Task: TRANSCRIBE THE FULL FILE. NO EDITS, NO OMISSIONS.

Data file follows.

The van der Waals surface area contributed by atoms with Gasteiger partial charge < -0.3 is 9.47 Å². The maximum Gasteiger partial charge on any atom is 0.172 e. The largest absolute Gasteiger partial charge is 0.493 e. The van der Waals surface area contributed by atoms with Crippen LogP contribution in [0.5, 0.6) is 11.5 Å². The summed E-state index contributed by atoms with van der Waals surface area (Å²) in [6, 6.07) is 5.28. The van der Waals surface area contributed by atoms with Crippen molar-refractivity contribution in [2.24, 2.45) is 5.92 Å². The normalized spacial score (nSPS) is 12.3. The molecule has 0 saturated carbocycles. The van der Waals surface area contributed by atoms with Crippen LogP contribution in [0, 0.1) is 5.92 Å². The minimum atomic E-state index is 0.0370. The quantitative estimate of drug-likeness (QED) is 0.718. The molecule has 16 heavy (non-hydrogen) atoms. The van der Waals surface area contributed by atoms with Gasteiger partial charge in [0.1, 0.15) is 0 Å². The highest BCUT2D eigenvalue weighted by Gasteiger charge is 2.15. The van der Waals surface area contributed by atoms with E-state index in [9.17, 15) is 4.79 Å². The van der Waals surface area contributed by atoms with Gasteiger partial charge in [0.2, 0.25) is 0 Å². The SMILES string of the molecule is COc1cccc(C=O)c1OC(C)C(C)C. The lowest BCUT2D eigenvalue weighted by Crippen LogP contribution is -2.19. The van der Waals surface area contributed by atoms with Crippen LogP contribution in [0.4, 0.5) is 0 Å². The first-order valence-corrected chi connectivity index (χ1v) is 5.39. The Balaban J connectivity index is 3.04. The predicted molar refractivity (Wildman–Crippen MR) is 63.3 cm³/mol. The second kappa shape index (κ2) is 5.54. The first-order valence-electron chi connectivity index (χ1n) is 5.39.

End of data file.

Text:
The van der Waals surface area contributed by atoms with Gasteiger partial charge < -0.3 is 9.47 Å². The maximum Gasteiger partial charge on any atom is 0.172 e. The largest absolute Gasteiger partial charge is 0.493 e. The van der Waals surface area contributed by atoms with Crippen LogP contribution in [0.5, 0.6) is 11.5 Å². The summed E-state index contributed by atoms with van der Waals surface area (Å²) in [6, 6.07) is 5.28. The van der Waals surface area contributed by atoms with Crippen molar-refractivity contribution in [2.24, 2.45) is 5.92 Å². The normalized spacial score (nSPS) is 12.3. The molecule has 0 saturated carbocycles. The van der Waals surface area contributed by atoms with Crippen LogP contribution in [0, 0.1) is 5.92 Å². The minimum atomic E-state index is 0.0370. The quantitative estimate of drug-likeness (QED) is 0.718. The molecule has 16 heavy (non-hydrogen) atoms. The van der Waals surface area contributed by atoms with Gasteiger partial charge in [0.1, 0.15) is 0 Å². The highest BCUT2D eigenvalue weighted by Gasteiger charge is 2.15. The van der Waals surface area contributed by atoms with E-state index in [9.17, 15) is 4.79 Å². The van der Waals surface area contributed by atoms with Gasteiger partial charge in [0.2, 0.25) is 0 Å². The SMILES string of the molecule is COc1cccc(C=O)c1OC(C)C(C)C. The lowest BCUT2D eigenvalue weighted by Crippen LogP contribution is -2.19. The van der Waals surface area contributed by atoms with Crippen LogP contribution in [0.4, 0.5) is 0 Å². The first-order valence-corrected chi connectivity index (χ1v) is 5.39. The Balaban J connectivity index is 3.04. The predicted molar refractivity (Wildman–Crippen MR) is 63.3 cm³/mol. The second kappa shape index (κ2) is 5.54. The first-order valence-electron chi connectivity index (χ1n) is 5.39.